Denver Acts on Health Concerns over Lead Service Lines, Begins Replacement Process Using Safe, Sustainable Materials

The lead and copper rule was implemented in 1991 in response to the nearly 10 million lead water lines that existed in the US. Today, an estimated 6.1 million lead lines are still in service and are in dire need of replacement; as their existence poses the potential for lead contaminated water crises to the likes of the devastation witnessed in Flint, Newark, and other high-profile lead contamination cases.

Recently, the EPA approved Denver Water’s proposed 15-year lead service line replacement plan that was created to address 90,000 homes in the area that still receive drinking water through the means of this known threat to human health. Impacts from Denver’s lead lines have already been felt by Denver citizens, such as Laura O’Brien, a northwest Denver mother who urged action after her two-year-old son’s blood test showed elevated levels of lead resulting from his consumption of water provided by lead service lines. Lead exposure is especially damaging to children and can lead to irreversible damages to cognitive development.

“I just couldn’t believe we’ve been drinking this water for two years…I was pregnant when I was drinking it. I had a 4-month-old and I was making formula with it” O’Brien told the Denver Post.

The city has already began adding orthophosphate, a coating that prevents lead leaching, to the lines; however, to truly remediate the problem, full-on replacement must occur.

As with any lead service line replacement project, Denver was tasked with a choice between replacement with copper tube or plastic pipe. The City of Denver chose to replace their toxic lead lines with copper. This choice is a huge win for public safety because copper pipes guarantee that no harmful substances will leach into drinking water, nor will they allow outside contaminants to permeate through the pipe walls, which can be an issue plastics.

When replacing a material that leaches harmful toxins, it is inherent that the replacement material should not do the same. If Denver were to choose plastic, residents would again be subjected to leached toxins in their water. Studies have found plastic pipes to leach over 150 mostly unregulated substances into water, including vinyl chloride and benzene; which is regulated at 5ppb, a rate three times worse than lead. Among the chemicals that plastic pipes leach, dozens are known to cause cancer, developmental impairment, reproductive problems, and more. With copper pipes, which are made from 99.9% pure copper, the only thing that can leach from the pipe surface is copper, an essential micronutrient.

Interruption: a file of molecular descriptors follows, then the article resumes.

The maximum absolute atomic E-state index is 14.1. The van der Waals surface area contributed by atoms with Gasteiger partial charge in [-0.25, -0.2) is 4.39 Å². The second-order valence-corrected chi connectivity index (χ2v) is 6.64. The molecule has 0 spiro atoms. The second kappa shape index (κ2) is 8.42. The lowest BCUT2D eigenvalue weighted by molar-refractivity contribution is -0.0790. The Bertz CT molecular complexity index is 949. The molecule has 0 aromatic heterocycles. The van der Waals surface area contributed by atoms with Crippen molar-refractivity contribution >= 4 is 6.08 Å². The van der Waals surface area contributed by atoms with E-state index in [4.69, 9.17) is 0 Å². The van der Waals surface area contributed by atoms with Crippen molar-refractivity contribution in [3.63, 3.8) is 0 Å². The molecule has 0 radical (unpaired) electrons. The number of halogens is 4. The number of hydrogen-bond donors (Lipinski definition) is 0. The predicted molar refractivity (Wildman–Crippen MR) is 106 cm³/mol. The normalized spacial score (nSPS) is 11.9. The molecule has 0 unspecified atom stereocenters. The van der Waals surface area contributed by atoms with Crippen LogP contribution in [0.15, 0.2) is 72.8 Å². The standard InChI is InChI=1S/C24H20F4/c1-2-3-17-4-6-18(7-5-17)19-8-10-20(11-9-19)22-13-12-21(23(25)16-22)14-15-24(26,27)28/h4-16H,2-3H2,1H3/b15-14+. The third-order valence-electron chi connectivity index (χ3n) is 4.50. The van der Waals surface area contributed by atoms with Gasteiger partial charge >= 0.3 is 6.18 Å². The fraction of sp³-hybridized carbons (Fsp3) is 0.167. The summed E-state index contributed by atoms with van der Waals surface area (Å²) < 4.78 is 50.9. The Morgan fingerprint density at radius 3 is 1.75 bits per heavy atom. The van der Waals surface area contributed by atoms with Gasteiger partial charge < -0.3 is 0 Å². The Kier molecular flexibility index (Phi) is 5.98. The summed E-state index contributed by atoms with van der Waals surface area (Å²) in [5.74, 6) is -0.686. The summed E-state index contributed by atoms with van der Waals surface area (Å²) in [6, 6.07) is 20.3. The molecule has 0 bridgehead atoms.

Copper service lines will supply Denver with long-lasting and sustainable water infrastructure. The replacement pipes will be durable and nearly 100% recyclable, and can be recycled and used for the same purpose after decades of providing the people of Denver with clean drinking water.

The alternative material option, Plastic, is at the forefront of the discussion on the looming environmental crisis, and its production pollutes the air, its existence pollutes our land and water, and its lack of efficient recyclability has created a problem that the world is struggling to address. Denver is taking the right steps in creating a healthy, safe, and green water infrastructure.

Solutions to America’s water infrastructure crisis start with the right material choices. Denver utilities are set to begin replacing lead pipes in 2020, and the city is confident that they will be eliminated entirely within the next 15 years. 

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